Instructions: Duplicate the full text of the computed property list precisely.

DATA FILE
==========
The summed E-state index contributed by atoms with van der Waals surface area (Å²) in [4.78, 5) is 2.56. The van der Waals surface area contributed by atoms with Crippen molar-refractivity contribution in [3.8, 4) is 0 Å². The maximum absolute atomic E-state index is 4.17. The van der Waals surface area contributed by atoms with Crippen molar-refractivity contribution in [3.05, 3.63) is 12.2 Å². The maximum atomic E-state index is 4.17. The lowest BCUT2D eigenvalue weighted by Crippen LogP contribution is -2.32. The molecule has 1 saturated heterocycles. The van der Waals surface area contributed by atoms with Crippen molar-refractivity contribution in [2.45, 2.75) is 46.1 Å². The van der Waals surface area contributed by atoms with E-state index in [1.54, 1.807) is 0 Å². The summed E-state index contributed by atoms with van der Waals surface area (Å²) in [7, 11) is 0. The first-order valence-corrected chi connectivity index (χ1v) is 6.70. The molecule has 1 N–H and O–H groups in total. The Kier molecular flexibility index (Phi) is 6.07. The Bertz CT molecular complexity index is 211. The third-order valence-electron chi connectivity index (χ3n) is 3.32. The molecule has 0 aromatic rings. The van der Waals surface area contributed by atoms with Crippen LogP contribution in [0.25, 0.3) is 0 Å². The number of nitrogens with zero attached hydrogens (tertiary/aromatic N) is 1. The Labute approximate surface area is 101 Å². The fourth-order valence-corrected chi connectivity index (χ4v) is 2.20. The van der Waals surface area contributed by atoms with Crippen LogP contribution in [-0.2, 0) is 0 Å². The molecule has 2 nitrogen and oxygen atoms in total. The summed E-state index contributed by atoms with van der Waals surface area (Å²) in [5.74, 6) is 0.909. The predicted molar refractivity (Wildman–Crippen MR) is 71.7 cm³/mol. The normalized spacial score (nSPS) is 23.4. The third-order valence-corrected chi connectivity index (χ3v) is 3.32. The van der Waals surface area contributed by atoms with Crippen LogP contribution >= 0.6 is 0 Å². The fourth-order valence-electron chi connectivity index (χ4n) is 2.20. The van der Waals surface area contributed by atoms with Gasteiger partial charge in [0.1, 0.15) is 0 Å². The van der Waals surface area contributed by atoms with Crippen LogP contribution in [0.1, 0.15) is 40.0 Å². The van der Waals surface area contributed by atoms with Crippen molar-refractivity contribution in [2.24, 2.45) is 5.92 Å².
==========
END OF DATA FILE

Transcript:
The summed E-state index contributed by atoms with van der Waals surface area (Å²) in [4.78, 5) is 2.56. The van der Waals surface area contributed by atoms with Crippen molar-refractivity contribution in [3.8, 4) is 0 Å². The maximum absolute atomic E-state index is 4.17. The van der Waals surface area contributed by atoms with Crippen molar-refractivity contribution in [3.05, 3.63) is 12.2 Å². The maximum atomic E-state index is 4.17. The lowest BCUT2D eigenvalue weighted by Crippen LogP contribution is -2.32. The molecule has 1 saturated heterocycles. The van der Waals surface area contributed by atoms with Crippen molar-refractivity contribution in [2.45, 2.75) is 46.1 Å². The van der Waals surface area contributed by atoms with E-state index in [1.54, 1.807) is 0 Å². The summed E-state index contributed by atoms with van der Waals surface area (Å²) in [7, 11) is 0. The first-order valence-corrected chi connectivity index (χ1v) is 6.70. The molecule has 1 N–H and O–H groups in total. The Kier molecular flexibility index (Phi) is 6.07. The Bertz CT molecular complexity index is 211. The third-order valence-electron chi connectivity index (χ3n) is 3.32. The molecule has 0 aromatic rings. The van der Waals surface area contributed by atoms with Crippen LogP contribution in [0.25, 0.3) is 0 Å². The number of nitrogens with zero attached hydrogens (tertiary/aromatic N) is 1. The Labute approximate surface area is 101 Å². The fourth-order valence-corrected chi connectivity index (χ4v) is 2.20. The van der Waals surface area contributed by atoms with Crippen LogP contribution in [-0.2, 0) is 0 Å². The molecule has 2 nitrogen and oxygen atoms in total. The summed E-state index contributed by atoms with van der Waals surface area (Å²) in [5.74, 6) is 0.909. The predicted molar refractivity (Wildman–Crippen MR) is 71.7 cm³/mol. The normalized spacial score (nSPS) is 23.4. The third-order valence-corrected chi connectivity index (χ3v) is 3.32. The van der Waals surface area contributed by atoms with Crippen LogP contribution >= 0.6 is 0 Å². The fourth-order valence-electron chi connectivity index (χ4n) is 2.20. The van der Waals surface area contributed by atoms with Gasteiger partial charge in [0.1, 0.15) is 0 Å². The van der Waals surface area contributed by atoms with Crippen LogP contribution in [0.1, 0.15) is 40.0 Å². The van der Waals surface area contributed by atoms with Crippen molar-refractivity contribution in [2.24, 2.45) is 5.92 Å².